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Swan Moon

Jon Jacks

Other New Adult and Children’s books by Jon Jacks

The Caught – The Rules – Chapter One – The Changes – Sleeping Ugly

The Barking Detective Agency – The Healing – The Lost Fairy Tale

A Horse for a Kingdom – Charity – The Most Beautiful Things (Now includes The Last Train)

The Dream Swallowers – Nyx; Granddaughter of the Night – Jonah and the Alligator

Glastonbury Sirens – Dr Jekyll’s Maid – The 500-Year Circus – The Desire: Class of 666

P – The Endless Game – DoriaN A – Wyrd Girl – The Wicker Slippers – Gorgesque

Heartache High (Vol I) – Heartache High: The Primer (Vol II) – Heartache High: The Wakening (Vol III)

Miss Terry Charm, Merry Kris Mouse & The Silver Egg – The Last Angel – Eve of the Serpent

Seecrets – The Cull Dragonsapien – The Boy in White Linen – Porcelain Princess – Freaking Freak

Died Blondes – Queen of all the Knowing WorldThe Truth About Fairies – Lowlife

Elm of False DreamsGod of the 4th SunA Guide for Young Wytches – Lady of the Wasteland

The Wendygo House – Americarnie Trash – An Incomparable Pearl – We Three Queens – Cygnet Czarinas

Memesis – April Queen, May Fool – Sick Teen – Thrice Born – Self-Assembled Girl – Love Poison No. 13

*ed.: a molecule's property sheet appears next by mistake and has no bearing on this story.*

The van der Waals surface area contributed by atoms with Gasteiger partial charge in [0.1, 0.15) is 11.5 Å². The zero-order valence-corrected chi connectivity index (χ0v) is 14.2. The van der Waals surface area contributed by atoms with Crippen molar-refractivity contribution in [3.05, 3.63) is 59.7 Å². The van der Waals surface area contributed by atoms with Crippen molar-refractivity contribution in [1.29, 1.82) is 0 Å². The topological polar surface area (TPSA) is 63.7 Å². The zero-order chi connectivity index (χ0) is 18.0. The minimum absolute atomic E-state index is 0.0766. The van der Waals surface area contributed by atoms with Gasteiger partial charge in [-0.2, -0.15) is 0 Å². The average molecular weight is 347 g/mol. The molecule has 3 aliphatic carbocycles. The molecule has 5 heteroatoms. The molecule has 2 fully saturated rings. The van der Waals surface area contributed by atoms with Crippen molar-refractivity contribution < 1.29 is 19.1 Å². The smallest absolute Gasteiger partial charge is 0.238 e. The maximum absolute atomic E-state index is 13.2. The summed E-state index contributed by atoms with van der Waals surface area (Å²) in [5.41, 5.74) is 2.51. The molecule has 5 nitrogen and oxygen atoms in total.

Whatever happened to Cinderella’s Slipper? – AmeriChristmas – The Vitch’s Kat in Hollywoodland

Blood of Angels, Wings of Men – Patchwork Quest – The World Turns on A Card – Palace of Lace

The Wailing Ships – The Bad Samaritan – The 13th Month – The Silvered Mare – SpinDell

Text copyright© 2018 Jon Jacks

All rights reserved

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Chapter 1

Swan Moon watched the events taking place outside with the disinterest of sorrow.

The Japanese soldiers, in their ill-fitting uniforms, had been ordered by their smartly attired English officers to escort Captain Numata to the idling police wagon.

How would they deal with this further dishonour heaped upon them?

Should she tell the truth, she wondered?

Or was his name, like hers, already in the book of damnation?